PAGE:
Games are the stuff of fantasy. But making them is part of the real world. At next week’s Game Developers Conference in San Francisco, we’ll find out just how much the real world is going to intrude on the fantasy image we have of the video game industry as a wonderful thing. This time, developers are going to address some ugly truths — like sexism, Internet haters, racism, and homophobia — about their industry head-on.
The GDC will draw more than 23,000 attendees who want to understand the pulse of the industry. Prognosticators and craft experts — including, for some strange reason, me — will give talks about the state of the industry and its possible futures. At GDC, we learn what the industry cares about — or what it should care about. This year, the GDC’s leadership chose to put its “advocacy track” front and center in the hopes of generating honest conversation. Even the people who buy the less expensive “expo passes” may attend the advocacy sessions about the human side of the game business.
“This is the most exciting thing we’ve done,” said Meggan Scavio, the general manager of Game Developers Conference events. “Developers are really focused on changing the culture around games.”
Developers are still locked in debates about whether they should make console or mobile games. And this transition is creating a great deal of angst, Scavio said. Advocacy issues might seem less important to the billion dollars that come into the industry. But they are not falling by the wayside as easily as they did in the past thanks to the Internet.
“Social media and the Internet have done a tremendous job of bringing these problems to the light fast,” Scavio said. “If we are not there to react, we are covering our eyes and ears. It is neat that our people want to take them on.”
Just because the game industry has always been sexist doesn’t mean it still has to be. Women who speak out about sexism in games don’t have to receive rape and death threats over the Internet.
This advocacy trend was in full force last year at the #1reasontobe session, where game developer Brenda Romero — one of the most renowned and longest-tenured women in game development — asked if it would ever be safe for her to walk the aisles of E3, the largest industry video game tradeshow, without exposing her to shockingly sexist game imagery and underdressed “booth babes” that publishers use to grab attention to their displays.
“We are repeating that session, where there were people in tears last year,” Scavio said. “That doesn’t happen often. It’s a passionate topic. You usually don’t get in front of hundreds of your peers and discuss these intense topics.”
One of the women in that session is Laralyn McWilliams, the chief creative officer at The Workshop Entertainment, who recently was involved in a controversy that exposed the ridiculous sexual advances that a game journalist made toward a female game developer.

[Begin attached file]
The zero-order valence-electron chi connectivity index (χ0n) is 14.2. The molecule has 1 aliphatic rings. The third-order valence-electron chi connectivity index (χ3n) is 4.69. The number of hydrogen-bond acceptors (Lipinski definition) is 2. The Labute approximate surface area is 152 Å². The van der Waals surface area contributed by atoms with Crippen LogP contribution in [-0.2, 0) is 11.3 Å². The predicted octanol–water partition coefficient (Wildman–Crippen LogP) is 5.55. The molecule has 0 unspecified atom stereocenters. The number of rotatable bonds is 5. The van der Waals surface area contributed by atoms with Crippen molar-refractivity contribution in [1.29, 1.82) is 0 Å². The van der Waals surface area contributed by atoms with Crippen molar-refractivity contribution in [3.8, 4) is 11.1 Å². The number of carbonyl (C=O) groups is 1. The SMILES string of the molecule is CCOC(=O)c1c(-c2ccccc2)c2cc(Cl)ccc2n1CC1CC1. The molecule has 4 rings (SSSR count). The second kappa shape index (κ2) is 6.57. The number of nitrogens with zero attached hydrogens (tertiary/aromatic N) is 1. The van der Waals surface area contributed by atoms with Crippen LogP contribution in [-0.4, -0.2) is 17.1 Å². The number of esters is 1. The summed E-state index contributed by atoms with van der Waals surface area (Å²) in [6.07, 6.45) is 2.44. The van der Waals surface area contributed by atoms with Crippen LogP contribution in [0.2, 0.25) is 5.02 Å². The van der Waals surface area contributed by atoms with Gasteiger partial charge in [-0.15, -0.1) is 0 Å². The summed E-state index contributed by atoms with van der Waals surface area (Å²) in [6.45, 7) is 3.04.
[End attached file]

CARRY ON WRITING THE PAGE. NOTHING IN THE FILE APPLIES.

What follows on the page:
“There are still some things to be said,” Scavio said.
Manveer Heir, a gameplay designer at BioWare in Montreal, will also give a talk entitled, “Misogyny, racism, and homophobia: Where do video games stand?” Heir will examine a few popular games from the perspective of how they depict such issues. Heir may make some game developers uncomfortable as he dissects their games in front of them and their peers.
“That’s not an easy thing to do, but it’s a good discussion that will prompt developers to think more deeply about what they are doing,” Scavio said.
Other interesting talks include a session on accessible games for people with disabilities, “How to depression-proof your studio culture,” and a talk by Adam Orth, a former Microsoft developer who lost his job after a poorly worded tweet and an Internet mob scene that followed it.
We’ve come off an amazing year in video games with titles like the Fullbright Company’s Gone Home, which has a lesbian relationship at its center. Sony‘s blockbuster The Last of Us had Ellie, a 14-year-old girl, as one of the most memorable characters in video game history. BioShock Infinite had Elizabeth, a young girl who was the constant companion in that critically acclaimed game. But even in these titles, you can find flaws. And that’s worth discussing.
Some companies will try to hijack the GDC spotlight with corporate announcements and competitive posturing. The 300 companies exhibiting are taking more space on the show floor with bigger booths. Companies like Epic Games and Valve will have large booths for the first time to advance their own agendas.
“This is a year for courting developers,” Scavio said.
Sony has a session on Tuesday evening where scientist Richard Marks and other game leaders will talk about innovation. Their topic is rumored to be a new virtual reality system for the PlayStation 4. Virtual reality startup Oculus VR will talk about its latest prototypes for delivering an amazing 3D experience with virtual reality goggles. It will be hard pressed to stay ahead of all of the other virtual reality, augmented reality, and wearable startups that want to steal some attention. Microsoft will show the stunning visuals that are possible with DirectX 12, a foundational technology for 3D graphics on the PC and Xbox platforms. And Microsoft will give a postmortem on the launch of its Xbox One video game console.
These announcements will capture attention and steer our minds back toward the wonderful fantasy of gaming.
But make no mistake. The soul of this GDC is going to be about something a lot more basic than new hardware or software. It’s going to be about how we treat each other as human beings. That might seem like a distraction from the craft of making games. But it’s not.
“It’s all about how to make the best games possible,” Scavio said.